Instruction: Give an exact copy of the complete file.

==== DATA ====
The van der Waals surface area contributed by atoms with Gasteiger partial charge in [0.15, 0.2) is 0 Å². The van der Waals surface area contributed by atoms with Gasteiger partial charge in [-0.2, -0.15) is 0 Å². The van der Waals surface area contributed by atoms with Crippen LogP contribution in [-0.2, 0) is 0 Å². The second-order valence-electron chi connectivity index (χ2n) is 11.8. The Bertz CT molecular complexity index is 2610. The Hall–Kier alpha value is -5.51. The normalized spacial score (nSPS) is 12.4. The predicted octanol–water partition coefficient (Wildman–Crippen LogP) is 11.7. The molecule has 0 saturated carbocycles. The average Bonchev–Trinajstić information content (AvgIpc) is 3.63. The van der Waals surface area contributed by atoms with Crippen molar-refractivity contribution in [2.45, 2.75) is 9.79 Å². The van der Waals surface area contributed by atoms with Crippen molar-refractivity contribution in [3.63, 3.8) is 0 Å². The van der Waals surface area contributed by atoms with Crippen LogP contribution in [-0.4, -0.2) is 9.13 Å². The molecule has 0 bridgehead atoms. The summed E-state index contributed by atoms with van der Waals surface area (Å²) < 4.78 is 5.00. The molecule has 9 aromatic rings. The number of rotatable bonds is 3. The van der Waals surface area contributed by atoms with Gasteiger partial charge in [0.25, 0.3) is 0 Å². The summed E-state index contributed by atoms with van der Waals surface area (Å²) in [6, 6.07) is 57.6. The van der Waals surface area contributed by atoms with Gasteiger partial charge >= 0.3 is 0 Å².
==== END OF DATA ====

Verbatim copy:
The van der Waals surface area contributed by atoms with Gasteiger partial charge in [0.15, 0.2) is 0 Å². The van der Waals surface area contributed by atoms with Gasteiger partial charge in [-0.2, -0.15) is 0 Å². The van der Waals surface area contributed by atoms with Crippen LogP contribution in [-0.2, 0) is 0 Å². The second-order valence-electron chi connectivity index (χ2n) is 11.8. The Bertz CT molecular complexity index is 2610. The Hall–Kier alpha value is -5.51. The normalized spacial score (nSPS) is 12.4. The predicted octanol–water partition coefficient (Wildman–Crippen LogP) is 11.7. The molecule has 0 saturated carbocycles. The average Bonchev–Trinajstić information content (AvgIpc) is 3.63. The van der Waals surface area contributed by atoms with Crippen molar-refractivity contribution in [2.45, 2.75) is 9.79 Å². The van der Waals surface area contributed by atoms with Crippen molar-refractivity contribution in [3.63, 3.8) is 0 Å². The van der Waals surface area contributed by atoms with Crippen LogP contribution in [-0.4, -0.2) is 9.13 Å². The molecule has 0 bridgehead atoms. The summed E-state index contributed by atoms with van der Waals surface area (Å²) < 4.78 is 5.00. The molecule has 9 aromatic rings. The number of rotatable bonds is 3. The van der Waals surface area contributed by atoms with Gasteiger partial charge in [0.25, 0.3) is 0 Å². The summed E-state index contributed by atoms with van der Waals surface area (Å²) in [6, 6.07) is 57.6. The van der Waals surface area contributed by atoms with Gasteiger partial charge >= 0.3 is 0 Å².